Magic is pretty cool stuff if you’re a writer because you can pretty much do anything with it.  Its almost a requirement in some respects, I can’t imagine writing a story in a fantasy setting without having a magician, wizard, or some kind of creature that uses magic.

Of course, just because you can do everything with magic doesn’t mean you should.

I am currently writing a series of furry short stories that take place in “The Enchanted Forest.”  The first one, titled “The Hunter,” may or may not have been printed in the Anthrocon 2012 conbook but that’s neither here nor there.  The Enchanted Forest is a magical place where, among other things, one can find a village called Aetherwood, where faeries live and grant wishes to those that can find it.  I am admittedly borrowing the idea from “Fantasy Island” TV show, but with more fantasy and more fur! :3

So this is a place where magic exists and the faeries throw lots of magic around to bring the wishes of their guests to life.  While the temptation is there to have everything happen with just the wave of a wand, I find that it is much more interesting to put limits on what can be done with magic in these stories.

I’m hoping that it helps prevent me from pulling the old ‘deus ex machina,’ too.  If magic has infinite capabilities, then it can be the solution to just about any problem that comes up.  This would make for some boring stories if at the end of each story, a character waved their hand and everything went back to normal, like in a TV show where everything seemingly ‘resets’ at the start of each episode.  It also means actions can ultimately have no consequences, and as The Enchanted Forest stories are essentially morality tales, there need to be consequences or else the protagonists won’t learn their lesson.

The question then becomes: what limits should be placed on magic?  I’ve got the following so far:

  • Magic can be used to manipulate the land, create plants and even animals, but not people.
  • While the faeries of Aetherwood can use potions and spells to change their appearance, the color of their eyes does not change.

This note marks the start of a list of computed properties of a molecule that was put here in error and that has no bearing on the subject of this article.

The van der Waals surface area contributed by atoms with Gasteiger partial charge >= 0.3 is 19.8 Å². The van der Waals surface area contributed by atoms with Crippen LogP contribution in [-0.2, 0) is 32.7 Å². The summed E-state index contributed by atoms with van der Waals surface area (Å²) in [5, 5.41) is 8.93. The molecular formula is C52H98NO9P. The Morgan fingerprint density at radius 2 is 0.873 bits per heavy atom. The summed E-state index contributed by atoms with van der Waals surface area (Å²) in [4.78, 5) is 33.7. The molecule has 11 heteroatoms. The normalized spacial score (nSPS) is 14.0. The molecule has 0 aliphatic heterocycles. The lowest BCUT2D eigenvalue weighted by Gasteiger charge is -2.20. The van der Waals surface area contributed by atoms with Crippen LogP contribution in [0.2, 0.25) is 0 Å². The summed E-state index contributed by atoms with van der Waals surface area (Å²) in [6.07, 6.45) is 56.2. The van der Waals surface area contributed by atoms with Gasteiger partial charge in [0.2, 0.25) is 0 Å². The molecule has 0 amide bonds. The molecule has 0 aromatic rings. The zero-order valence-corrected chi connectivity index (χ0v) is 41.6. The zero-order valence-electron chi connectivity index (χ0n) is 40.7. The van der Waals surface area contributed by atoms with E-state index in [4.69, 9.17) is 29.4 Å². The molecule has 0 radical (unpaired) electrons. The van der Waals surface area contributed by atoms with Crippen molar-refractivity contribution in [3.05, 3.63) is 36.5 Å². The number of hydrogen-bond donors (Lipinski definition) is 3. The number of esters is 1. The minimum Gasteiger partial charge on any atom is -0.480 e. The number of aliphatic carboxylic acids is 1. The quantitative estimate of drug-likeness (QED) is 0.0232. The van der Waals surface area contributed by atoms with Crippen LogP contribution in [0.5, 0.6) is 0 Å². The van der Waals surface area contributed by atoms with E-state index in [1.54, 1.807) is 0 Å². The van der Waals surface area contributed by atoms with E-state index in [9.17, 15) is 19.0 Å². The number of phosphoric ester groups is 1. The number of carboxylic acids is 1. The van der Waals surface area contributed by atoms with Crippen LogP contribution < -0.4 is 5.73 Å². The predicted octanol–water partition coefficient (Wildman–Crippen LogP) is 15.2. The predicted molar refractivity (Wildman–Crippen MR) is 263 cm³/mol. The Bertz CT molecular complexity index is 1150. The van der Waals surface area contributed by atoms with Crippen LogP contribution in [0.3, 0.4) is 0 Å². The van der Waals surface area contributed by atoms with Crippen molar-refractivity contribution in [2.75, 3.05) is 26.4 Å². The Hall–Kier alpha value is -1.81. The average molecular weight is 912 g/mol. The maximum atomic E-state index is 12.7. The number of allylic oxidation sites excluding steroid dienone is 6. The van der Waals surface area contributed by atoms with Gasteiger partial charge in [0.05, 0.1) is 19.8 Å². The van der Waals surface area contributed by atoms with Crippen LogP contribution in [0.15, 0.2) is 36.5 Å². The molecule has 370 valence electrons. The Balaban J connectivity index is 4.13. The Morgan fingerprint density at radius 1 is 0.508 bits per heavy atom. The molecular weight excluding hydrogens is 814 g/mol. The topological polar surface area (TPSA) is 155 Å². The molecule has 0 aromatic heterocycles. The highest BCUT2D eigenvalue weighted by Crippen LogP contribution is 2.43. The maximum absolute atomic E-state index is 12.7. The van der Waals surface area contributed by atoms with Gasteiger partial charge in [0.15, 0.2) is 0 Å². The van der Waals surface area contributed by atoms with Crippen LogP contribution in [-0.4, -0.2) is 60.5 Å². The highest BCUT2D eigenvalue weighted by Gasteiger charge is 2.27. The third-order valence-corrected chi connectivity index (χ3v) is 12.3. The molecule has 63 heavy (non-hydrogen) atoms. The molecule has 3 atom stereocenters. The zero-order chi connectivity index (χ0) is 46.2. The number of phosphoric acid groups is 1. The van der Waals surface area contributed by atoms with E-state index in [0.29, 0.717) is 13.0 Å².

Granted, that’s a pretty short list, but hopefully more ‘rules’ come to me as time goes on so I don’t pull too many things out of my posterior.

Or I could get off my rear and write a proper ‘bible’ for this world.   That’s a topic for another time, though.


Frak, Doctor…Just Call Me A Muggle

I don’t know if there is such a thing as “geek cred” but if there is, I’ve certainly lost quite a bit of it. I have just not kept up with all the cool sci-fi and fantasy stuff that’s been out these last few years.  As a youngster, I had a voracious appetite for science fiction and fantasy both written and on TV.  I would stay up to watch reruns of the original Star Trek on Sunday nights, had to watch Doctor Who just before bedtime, and read The Hobbit and the Lord of the Rings in high school for fun.

These days, TV just doesn’t interest me any more, I don’t have cable, and I find other things to do with my free time, like play games, watch DVDs, and write, of course.

Thus, I did not watch the Battlestar Galactica or the Doctor Who reboots, nor have I read any of the Harry Potter books or even seen any of the movies all the way through.   I feel a little vindicated now that Battlestar Galactica and Doctor Who are cool now, or at least as cool as sci-fi can get.

As I write this, I keep thinking of more things I missed out on…Heroes, Smallville, and the only thing I know about Twilight is that it has something to do with vampires…didn’t we go through this awhile back with the whole “Interview with the Vampire” business?  I guess everything boomerangs sooner or later.

The sci-fi geek I used to be slowly has morphed into a gamer geek over the years, and that’s fine…but if they ever reboot Buck Rogers in the 25th Century, I am SO there!